“Research demonstrates that student evaluations can be valuable among several sources of input on faculty teaching but need to be combined with other sources including peer observations, syllabus review, portfolio analysis and teaching philosophy and reflection, among other approaches,” she said. “Single metrics of teaching have not been found to provide a complete enough picture for improvement.”
Kezar said via email that the issue has implications for student success, namely that overreliance on teaching evaluations for adjunct faculty ratings has led to “integrating effective educational practices such as active or collaborative learning because students often resist new evidence-based teaching approaches that require greater engagement and challenge and therefore penalize instructors who use such approaches. Faculty are often given higher evaluations if they do not challenge students to work hard.”
Of course, not all course evaluations are created equal. Ken Ryalls is president of IDEA, which offers colleges and universities research-based course evaluation systems that can control for class size, student motivation and other factors. He said he understands faculty concerns about low response rates baring statistically insignificant data, but that the correlation between response rates and teacher ratings is actually quite low.
Ryalls said IDEA has an 81 percent response rate on paper and 66 percent online, and that a mobile device delivery system eliminates the paper advantage, since students can fill it out at their fingertips.
“Even without a mobile option, response rates can be just as high online as with paper if teachers take certain actions,” he said. “Faculty can clearly communicate their expectations for student compliance, ensure confidentiality, monitor response rates, send reminders, and create a culture that values student feedback.” The most effective ways to get students to complete course evaluations is to assure them that their responses will be valued and make a difference in the future of the course, Ryalls added.
Qualitative comments, just like numerical scores, “should be used as part of a global picture and analyzed over time to look for informative patterns of feedback that may help instructors improve,” he said. Instructors also may guide students on how to write helpful comments before the surveys are given.
Ryalls said he agreed with the AAUP paper in that faculty members should have input in what questions are asked. He also supported a more comprehensive faculty ratings system. Ideally, he said, student evaluations should count for no more than 30 to 50 percent of the overall assessment of one's teaching, and ratings should be collected from at least six classes before summative decisions about effectiveness are made.
“When we stop thinking of evaluation as an event that occurs at the end of the semester and start thinking of it as an ongoing process that is based on multiple sources of information," Ryalls said, "we will begin to accept the value of student ratings gathered from a reliable and valid system.”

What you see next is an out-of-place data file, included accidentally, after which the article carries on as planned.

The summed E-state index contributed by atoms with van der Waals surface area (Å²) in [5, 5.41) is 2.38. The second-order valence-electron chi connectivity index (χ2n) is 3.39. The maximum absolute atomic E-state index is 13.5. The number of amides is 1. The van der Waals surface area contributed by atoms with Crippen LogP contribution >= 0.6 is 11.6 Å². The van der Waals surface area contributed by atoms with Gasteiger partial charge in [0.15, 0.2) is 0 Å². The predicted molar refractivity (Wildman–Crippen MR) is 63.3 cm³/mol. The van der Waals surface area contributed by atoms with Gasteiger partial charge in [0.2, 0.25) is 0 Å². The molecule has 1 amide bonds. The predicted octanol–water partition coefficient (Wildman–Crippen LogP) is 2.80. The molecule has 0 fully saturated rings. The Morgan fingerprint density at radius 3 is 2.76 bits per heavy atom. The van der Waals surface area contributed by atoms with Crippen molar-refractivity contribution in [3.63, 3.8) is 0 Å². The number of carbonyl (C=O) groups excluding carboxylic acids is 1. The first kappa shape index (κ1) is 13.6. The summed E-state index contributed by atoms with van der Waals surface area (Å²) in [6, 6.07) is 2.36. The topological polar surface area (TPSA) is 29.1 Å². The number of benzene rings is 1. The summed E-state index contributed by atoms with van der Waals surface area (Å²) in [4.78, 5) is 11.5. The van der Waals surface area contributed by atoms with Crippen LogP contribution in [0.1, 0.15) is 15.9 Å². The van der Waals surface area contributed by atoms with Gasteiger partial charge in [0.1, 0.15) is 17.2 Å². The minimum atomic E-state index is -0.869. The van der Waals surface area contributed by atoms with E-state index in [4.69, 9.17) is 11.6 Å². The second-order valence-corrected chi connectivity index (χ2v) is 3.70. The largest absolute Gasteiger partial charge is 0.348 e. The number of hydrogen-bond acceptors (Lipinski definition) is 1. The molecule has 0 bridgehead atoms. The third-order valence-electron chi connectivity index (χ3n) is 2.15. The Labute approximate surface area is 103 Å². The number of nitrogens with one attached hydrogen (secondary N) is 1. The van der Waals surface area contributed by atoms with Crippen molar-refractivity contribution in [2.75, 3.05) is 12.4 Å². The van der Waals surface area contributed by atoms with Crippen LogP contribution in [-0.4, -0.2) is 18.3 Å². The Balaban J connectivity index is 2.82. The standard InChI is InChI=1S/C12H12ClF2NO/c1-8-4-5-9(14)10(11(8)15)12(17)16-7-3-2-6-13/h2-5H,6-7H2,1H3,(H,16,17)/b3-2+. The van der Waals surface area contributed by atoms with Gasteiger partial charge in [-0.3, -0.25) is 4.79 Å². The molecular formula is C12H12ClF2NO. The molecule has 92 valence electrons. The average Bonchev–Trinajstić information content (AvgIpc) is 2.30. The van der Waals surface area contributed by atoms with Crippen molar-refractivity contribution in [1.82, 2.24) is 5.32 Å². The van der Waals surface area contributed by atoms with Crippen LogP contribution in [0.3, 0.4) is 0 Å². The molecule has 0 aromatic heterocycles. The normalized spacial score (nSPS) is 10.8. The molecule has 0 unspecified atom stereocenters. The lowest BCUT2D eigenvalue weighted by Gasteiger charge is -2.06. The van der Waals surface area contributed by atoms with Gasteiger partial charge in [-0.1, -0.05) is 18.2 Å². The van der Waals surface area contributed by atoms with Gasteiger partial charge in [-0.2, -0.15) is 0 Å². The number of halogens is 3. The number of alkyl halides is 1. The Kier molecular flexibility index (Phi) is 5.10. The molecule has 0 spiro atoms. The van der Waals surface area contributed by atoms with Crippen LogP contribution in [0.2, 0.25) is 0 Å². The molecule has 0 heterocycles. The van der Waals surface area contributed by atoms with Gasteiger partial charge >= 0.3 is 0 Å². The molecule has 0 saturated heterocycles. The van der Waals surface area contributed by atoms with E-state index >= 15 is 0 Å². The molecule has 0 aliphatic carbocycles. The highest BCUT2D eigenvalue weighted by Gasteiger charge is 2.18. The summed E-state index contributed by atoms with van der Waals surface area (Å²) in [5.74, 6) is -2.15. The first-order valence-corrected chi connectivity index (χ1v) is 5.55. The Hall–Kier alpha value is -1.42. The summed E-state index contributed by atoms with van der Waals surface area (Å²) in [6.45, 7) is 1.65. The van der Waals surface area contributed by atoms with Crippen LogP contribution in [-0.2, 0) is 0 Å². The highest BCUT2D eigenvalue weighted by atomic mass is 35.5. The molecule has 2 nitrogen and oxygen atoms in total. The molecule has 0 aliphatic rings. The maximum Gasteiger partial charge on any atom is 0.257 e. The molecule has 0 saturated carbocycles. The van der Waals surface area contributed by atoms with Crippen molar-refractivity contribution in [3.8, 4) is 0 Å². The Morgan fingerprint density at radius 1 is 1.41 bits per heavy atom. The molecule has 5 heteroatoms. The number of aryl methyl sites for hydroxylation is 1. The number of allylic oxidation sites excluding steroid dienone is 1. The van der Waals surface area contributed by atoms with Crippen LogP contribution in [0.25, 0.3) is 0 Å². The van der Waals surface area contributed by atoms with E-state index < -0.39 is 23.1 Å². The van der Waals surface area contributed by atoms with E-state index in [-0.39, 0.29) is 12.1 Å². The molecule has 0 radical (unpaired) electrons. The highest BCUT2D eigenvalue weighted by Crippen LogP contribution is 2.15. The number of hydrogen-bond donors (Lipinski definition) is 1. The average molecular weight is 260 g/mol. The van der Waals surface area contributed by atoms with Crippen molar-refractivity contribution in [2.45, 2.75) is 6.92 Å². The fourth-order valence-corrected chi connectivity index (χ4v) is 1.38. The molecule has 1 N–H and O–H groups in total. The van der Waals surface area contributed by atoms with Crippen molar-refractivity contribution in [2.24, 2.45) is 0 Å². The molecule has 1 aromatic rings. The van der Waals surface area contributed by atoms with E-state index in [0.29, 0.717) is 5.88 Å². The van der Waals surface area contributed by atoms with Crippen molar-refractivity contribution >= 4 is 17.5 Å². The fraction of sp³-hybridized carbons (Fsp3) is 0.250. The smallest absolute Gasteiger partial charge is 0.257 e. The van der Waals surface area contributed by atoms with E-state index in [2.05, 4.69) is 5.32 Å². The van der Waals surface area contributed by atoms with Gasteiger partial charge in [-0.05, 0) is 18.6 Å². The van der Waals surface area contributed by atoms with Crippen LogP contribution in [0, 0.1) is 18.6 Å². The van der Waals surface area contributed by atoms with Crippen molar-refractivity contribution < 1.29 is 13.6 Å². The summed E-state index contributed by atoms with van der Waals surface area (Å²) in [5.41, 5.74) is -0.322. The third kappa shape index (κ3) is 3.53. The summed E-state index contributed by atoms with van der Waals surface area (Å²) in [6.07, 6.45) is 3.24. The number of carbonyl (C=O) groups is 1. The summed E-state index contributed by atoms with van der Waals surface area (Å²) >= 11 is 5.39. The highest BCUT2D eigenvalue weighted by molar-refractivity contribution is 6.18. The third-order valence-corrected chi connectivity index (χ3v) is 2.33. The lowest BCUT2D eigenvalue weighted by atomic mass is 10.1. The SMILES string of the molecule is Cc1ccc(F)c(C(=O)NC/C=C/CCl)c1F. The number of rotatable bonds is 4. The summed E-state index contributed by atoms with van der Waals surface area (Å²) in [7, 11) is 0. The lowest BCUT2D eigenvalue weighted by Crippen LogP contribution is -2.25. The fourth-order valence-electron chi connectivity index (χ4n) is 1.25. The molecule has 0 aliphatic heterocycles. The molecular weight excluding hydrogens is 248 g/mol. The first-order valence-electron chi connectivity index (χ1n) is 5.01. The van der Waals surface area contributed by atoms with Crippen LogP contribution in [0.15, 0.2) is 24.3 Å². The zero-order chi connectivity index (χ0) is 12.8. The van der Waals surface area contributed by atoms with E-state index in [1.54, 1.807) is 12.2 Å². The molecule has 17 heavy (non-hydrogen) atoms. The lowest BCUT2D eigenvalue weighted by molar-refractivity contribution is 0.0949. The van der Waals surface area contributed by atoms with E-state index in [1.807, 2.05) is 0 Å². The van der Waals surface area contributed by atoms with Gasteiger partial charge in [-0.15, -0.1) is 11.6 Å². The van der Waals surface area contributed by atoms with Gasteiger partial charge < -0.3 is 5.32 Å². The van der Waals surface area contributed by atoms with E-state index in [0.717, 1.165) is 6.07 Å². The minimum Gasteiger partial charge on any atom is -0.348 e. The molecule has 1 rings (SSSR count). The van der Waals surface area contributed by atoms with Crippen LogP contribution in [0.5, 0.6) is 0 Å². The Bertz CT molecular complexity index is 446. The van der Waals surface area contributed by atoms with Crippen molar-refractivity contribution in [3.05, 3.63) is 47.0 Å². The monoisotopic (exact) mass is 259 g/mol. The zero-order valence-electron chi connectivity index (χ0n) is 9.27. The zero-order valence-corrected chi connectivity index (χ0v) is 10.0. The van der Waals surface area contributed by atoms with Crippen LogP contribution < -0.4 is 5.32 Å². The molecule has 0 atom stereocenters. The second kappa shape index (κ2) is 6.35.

The World Innovation Summit for Education (WISE), an initiative of Qatar Foundation for Education, Science and Community Development (QF), has entered into a number of new partnerships and initiatives with key Chinese educational institutions following substantive discussions with a range of senior Chinese educators and research officials in Beijing. In addition to expanding Chinese representation at the WISE 2015 Summit, WISE will engage with Chinese institutions on collaborative research efforts in entrepreneurship education, twenty-first century skills and other areas of common interest.
In the education sector, there is a growing awareness of the shortcomings of traditional degree programs, and the need for more technical and vocational training which will produce graduates who have the skills needed in specific industries. In the GCC in particular, with governments looking to increase employment of nationals, there is a growing focus on developing vocational and technical training that will meet the needs of national industries at the same time as providing rewarding and productive career opportunities for citizens.
Read more: Aligning education with the needs of business
Seventy-four years ago, Henry Luce published "The American Century," an essay that argued that American culture would play a starring role in creating a global environment in which the United States could thrive. Chief among his examples was American language itself; not just English, but an American-inflected argot that would be carried around the world via music, movies, comics, and popular culture. This was for Luce the sign of an internationalism that Americans themselves hadn’t yet acknowledged.
Today few would doubt that the reach and power of American culture is global, nor that the country is an international power. Colleges take a significantly different approach to teaching about the world than they did in 1941, and American studies has sought to be more global in its outlook. More foreign languages are taught than in Luce’s time, and study abroad has become a rite of passage for many students.